Loading presentation...

Present Remotely

Send the link below via email or IM


Present to your audience

Start remote presentation

  • Invited audience members will follow you as you navigate and present
  • People invited to a presentation do not need a Prezi account
  • This link expires 10 minutes after you close the presentation
  • A maximum of 30 users can follow your presentation
  • Learn more about this feature in our knowledge base article

Do you really want to delete this prezi?

Neither you, nor the coeditors you shared it with will be able to recover it again.


Copy of The Great Egg Crash

Jennifer Chen Foundations of Tech, pd. 1

Brian Kays

on 12 February 2013

Comments (0)

Please log in to add your comment.

Report abuse

Transcript of Copy of The Great Egg Crash

The Great Egg Crash Jennifer Chen Walter Johnson High School Problem Statement Automobiles have become a permanent fixture in American lives. Ever since the first automobiles were driven down the roads, people have loved the freedom and ease of travel they provided. Today, nearly every American family owns at least one automobile. With every invention there are both positive and negative results. Along with the freedom and ease of transportation, automobiles we have also added air pollution, traffic congestion, auto accidents, as well as other social and environmental concerns.

Road accidents kill more and more people every year. The statistics on fatalities and injuries due to the automobile has been steadily increasing since the late 30s. New technology is making cars more and more safe.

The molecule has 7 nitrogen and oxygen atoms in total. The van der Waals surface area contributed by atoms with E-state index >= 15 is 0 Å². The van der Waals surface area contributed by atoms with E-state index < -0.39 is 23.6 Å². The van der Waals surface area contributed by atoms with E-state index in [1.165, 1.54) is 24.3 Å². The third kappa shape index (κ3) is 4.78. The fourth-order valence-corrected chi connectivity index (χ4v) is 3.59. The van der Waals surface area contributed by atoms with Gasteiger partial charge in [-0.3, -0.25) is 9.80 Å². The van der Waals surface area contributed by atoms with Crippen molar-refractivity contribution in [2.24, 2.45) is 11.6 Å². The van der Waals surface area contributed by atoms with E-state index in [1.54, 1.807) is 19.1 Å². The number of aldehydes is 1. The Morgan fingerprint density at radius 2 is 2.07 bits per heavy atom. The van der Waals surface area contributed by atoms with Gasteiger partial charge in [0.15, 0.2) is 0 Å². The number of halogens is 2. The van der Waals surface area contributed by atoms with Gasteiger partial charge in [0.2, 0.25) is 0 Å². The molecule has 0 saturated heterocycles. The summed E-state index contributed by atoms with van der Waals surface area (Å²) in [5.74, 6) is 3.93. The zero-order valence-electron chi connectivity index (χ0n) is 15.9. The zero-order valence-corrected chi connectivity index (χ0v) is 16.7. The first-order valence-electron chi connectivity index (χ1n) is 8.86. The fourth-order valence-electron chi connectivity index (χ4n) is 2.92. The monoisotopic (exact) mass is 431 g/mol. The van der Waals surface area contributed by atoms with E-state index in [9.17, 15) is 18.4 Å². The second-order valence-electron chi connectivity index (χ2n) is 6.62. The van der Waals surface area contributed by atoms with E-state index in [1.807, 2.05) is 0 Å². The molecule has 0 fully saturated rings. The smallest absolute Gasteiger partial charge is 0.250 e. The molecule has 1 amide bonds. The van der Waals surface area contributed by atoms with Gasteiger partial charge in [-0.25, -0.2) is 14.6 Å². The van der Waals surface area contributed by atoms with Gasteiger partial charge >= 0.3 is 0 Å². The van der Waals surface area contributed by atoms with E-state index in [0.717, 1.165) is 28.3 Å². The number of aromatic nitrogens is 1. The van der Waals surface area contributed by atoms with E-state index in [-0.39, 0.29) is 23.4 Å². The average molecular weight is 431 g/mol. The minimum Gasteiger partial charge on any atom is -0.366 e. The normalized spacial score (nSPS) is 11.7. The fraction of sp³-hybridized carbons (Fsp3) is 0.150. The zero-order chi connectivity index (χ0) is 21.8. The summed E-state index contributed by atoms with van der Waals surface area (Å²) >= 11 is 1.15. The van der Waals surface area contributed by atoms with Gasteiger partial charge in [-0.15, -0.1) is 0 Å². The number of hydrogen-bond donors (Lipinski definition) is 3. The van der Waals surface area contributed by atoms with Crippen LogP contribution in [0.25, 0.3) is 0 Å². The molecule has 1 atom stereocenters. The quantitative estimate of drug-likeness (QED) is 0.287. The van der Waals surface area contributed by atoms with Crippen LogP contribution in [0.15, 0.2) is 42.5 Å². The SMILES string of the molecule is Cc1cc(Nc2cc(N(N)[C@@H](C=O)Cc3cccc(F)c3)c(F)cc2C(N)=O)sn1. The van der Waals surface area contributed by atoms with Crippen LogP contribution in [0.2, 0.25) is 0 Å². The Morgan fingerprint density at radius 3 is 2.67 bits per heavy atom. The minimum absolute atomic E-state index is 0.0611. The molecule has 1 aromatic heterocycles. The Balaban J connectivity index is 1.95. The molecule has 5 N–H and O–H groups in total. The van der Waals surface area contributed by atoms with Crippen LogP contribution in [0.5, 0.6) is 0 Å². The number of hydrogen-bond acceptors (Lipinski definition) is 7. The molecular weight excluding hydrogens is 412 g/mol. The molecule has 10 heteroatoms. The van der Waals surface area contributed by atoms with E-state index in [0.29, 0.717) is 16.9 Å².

You are a member of a new engineering team that is submitting a safety proposal to a large auto manufacturer. It is your responsibility to design and construct a safer automobile carriage. You must develop a design portfolio and a model of your design. Your design must contain both an internal cage assembly and a bumper. The test of your model will use a raw egg as the test subject. Constraints You may only use the materials provided.
You are required to design and build
A seat
Restraint system (seat belt)
Body/roll cage
You will have only 20 seconds to put your egg into the project (you can not have the egg glued in while you build the project).
The egg must be able to see, meaning; there must be an opening, front window of some kind.
You may not use a system to slow the car down…brakes, parachute, etc
No tape
Only a “reasonable” amount of hot glue may be used to construct your carriage. Investigation Bumper was made of popsicle sticks that extended out very far in order to lessen the impact and increase the amount of time that the car had to absorb the shock of the crash. Felt was Model #1 wrapped around the egg as a cushion/seat and rubber bands were used to prevent the egg from popping out the top. Model #2 A large bumper made of index cards and/or foam on a popsicle stick frame protrudes out the front of the car; this increases the time the bumper has to absorb the impact from the collision. A paper compartment is used to enclose the egg, and multiple rubber bands are also wrapped around the compartment in order to prevent the egg from being ejected from the car. Model #3 Multiple layers of foam are used to create a bumper far in front of the car, extended out on popsicle sticks. The great length of the bumper, again, is used to elongate the time the bumper can absorb the shock. Paper clips are used to hold up a stand in which the egg is located, wrapped in felt and strapped by rubber bands to cushion the egg and prevent it from flying out of the car. Safety Terms Head Restraints-limits head injuries such as whiplash in the event of an accident by preventing backward movement.
5 point restraint system –an extremely safe seatbelt design commonly used in race cars that includes 2 straps over the driver’s shoulders, 2 around the waist, and one between the legs.